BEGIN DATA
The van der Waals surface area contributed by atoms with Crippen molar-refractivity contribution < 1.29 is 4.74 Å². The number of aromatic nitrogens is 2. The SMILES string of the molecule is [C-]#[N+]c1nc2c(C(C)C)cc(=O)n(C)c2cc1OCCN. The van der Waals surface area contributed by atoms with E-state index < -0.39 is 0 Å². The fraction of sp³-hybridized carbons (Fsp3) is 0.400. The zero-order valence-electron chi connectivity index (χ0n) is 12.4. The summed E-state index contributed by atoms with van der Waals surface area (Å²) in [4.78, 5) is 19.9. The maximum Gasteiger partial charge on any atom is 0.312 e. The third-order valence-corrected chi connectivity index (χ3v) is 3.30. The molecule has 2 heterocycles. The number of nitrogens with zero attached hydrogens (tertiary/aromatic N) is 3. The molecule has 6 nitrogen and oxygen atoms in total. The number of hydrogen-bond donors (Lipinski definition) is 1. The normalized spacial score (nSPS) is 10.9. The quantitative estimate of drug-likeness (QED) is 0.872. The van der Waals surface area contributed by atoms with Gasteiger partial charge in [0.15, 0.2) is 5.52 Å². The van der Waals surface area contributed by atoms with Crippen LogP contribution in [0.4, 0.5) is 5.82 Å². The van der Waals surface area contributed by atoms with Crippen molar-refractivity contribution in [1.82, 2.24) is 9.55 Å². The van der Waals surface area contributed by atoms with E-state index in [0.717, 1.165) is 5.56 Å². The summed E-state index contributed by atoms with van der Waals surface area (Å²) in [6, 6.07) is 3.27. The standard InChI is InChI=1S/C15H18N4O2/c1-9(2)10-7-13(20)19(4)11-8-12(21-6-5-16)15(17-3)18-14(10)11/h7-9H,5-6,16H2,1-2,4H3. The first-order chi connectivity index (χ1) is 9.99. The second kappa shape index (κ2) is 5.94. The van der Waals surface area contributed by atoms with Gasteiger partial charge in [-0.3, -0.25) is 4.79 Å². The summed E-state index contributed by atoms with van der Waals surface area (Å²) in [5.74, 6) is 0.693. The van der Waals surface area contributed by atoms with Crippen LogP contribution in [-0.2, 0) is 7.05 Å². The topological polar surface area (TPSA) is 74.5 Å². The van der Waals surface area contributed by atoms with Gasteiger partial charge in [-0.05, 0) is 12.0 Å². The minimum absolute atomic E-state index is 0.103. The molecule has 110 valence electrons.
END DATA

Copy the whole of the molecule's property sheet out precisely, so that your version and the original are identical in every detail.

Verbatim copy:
The van der Waals surface area contributed by atoms with Crippen molar-refractivity contribution < 1.29 is 4.74 Å². The number of aromatic nitrogens is 2. The SMILES string of the molecule is [C-]#[N+]c1nc2c(C(C)C)cc(=O)n(C)c2cc1OCCN. The van der Waals surface area contributed by atoms with E-state index < -0.39 is 0 Å². The fraction of sp³-hybridized carbons (Fsp3) is 0.400. The zero-order valence-electron chi connectivity index (χ0n) is 12.4. The summed E-state index contributed by atoms with van der Waals surface area (Å²) in [4.78, 5) is 19.9. The maximum Gasteiger partial charge on any atom is 0.312 e. The third-order valence-corrected chi connectivity index (χ3v) is 3.30. The molecule has 2 heterocycles. The number of nitrogens with zero attached hydrogens (tertiary/aromatic N) is 3. The molecule has 6 nitrogen and oxygen atoms in total. The number of hydrogen-bond donors (Lipinski definition) is 1. The normalized spacial score (nSPS) is 10.9. The quantitative estimate of drug-likeness (QED) is 0.872. The van der Waals surface area contributed by atoms with Gasteiger partial charge in [0.15, 0.2) is 5.52 Å². The van der Waals surface area contributed by atoms with Crippen LogP contribution in [0.4, 0.5) is 5.82 Å². The van der Waals surface area contributed by atoms with Crippen molar-refractivity contribution in [1.82, 2.24) is 9.55 Å². The van der Waals surface area contributed by atoms with E-state index in [0.717, 1.165) is 5.56 Å². The summed E-state index contributed by atoms with van der Waals surface area (Å²) in [6, 6.07) is 3.27. The standard InChI is InChI=1S/C15H18N4O2/c1-9(2)10-7-13(20)19(4)11-8-12(21-6-5-16)15(17-3)18-14(10)11/h7-9H,5-6,16H2,1-2,4H3. The first-order chi connectivity index (χ1) is 9.99. The second kappa shape index (κ2) is 5.94. The van der Waals surface area contributed by atoms with Gasteiger partial charge in [-0.3, -0.25) is 4.79 Å². The summed E-state index contributed by atoms with van der Waals surface area (Å²) in [5.74, 6) is 0.693. The van der Waals surface area contributed by atoms with Crippen LogP contribution in [-0.2, 0) is 7.05 Å². The topological polar surface area (TPSA) is 74.5 Å². The van der Waals surface area contributed by atoms with Gasteiger partial charge in [-0.05, 0) is 12.0 Å². The minimum absolute atomic E-state index is 0.103. The molecule has 110 valence electrons.